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perduellion, n.

Forms:  15 perduellioun, 16– perduellion. (Show Less)
Frequency (in current use): 
Origin: A borrowing from Latin. Etymons: Latin perduelliōn-, perduelliō.
Etymology: < classical Latin perduelliōn-, perduelliō treason < perduellis  perduell n.   + -iō  -ion suffix1. Compare Italian perduellione (a1556).
Roman Law and Sc. Law. Now hist.

  High treason.

1533   J. Bellenden tr. Livy Hist. Rome (1901) I. 60   This law of perduellioun was of maist horribil cryme.
1667   in W. G. Scott-Moncrieff Rec. Proc. Justiciary Court Edinb. (1905) I. 193   Secundum jus commune which knows no other treason but perduellion and lese-majestie such as rising in feir of weir against the King.
1693   Apol. Clergy Scotl. 61   On the 13th of October 1582, the Assembly of the Church at Edenburg, did by an Act approve of that perduellion [sc. the Capture of the King].
1704   D. Lindsay Tryal & Condemnation David Lindsay 7   All Crimes of Perduellion, Rebellion, Treason, concealing of Treason, [etc.].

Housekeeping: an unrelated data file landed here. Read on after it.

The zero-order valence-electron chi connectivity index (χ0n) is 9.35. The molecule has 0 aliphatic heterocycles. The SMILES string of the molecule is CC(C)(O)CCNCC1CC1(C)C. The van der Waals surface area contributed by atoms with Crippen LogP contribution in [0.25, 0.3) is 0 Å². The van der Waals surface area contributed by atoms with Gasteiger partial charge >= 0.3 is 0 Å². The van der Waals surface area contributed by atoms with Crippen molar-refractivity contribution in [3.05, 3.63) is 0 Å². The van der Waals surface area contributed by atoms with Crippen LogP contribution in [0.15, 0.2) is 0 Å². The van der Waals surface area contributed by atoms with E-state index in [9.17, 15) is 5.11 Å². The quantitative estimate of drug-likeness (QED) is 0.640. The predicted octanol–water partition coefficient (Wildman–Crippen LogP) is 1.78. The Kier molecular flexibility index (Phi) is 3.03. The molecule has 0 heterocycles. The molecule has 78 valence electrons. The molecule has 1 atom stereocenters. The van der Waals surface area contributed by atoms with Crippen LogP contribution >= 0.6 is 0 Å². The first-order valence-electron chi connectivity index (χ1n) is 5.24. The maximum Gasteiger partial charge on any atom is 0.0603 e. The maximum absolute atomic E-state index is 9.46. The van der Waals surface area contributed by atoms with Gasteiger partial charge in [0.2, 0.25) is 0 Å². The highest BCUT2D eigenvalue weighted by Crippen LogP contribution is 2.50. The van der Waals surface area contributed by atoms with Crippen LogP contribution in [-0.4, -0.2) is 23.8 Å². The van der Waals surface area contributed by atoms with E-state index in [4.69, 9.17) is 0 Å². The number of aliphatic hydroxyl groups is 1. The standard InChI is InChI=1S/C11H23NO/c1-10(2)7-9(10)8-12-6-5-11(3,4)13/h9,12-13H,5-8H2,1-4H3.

1774   S. Hallifax Anal. Rom. Law (1795) 130   The punishment of Perduellion was 1. Ultimum Supplicium, or Natural Death of the Criminal.
1818   Scott Heart of Mid-Lothian xi, in Tales of my Landlord 2nd Ser. I. 309   I am of opinion..that this rising..to take away the life of a reprieved man, will prove little better than perduellion.
1897   A. Drucker tr. R. von Ihering Evol. of Aryan ii. 53   In the oldest execution upon record, in the Perduellion suit of Horatius, the execution contemplated was by flogging.
1990   D. M. Walker Legal Hist. of Scotl. II. 531   Mackenzie..distinguished perduellion, or high treason, or a rising in arms against the King.

1533—1990(Hide quotations)


This entry has been updated (OED Third Edition, September 2005).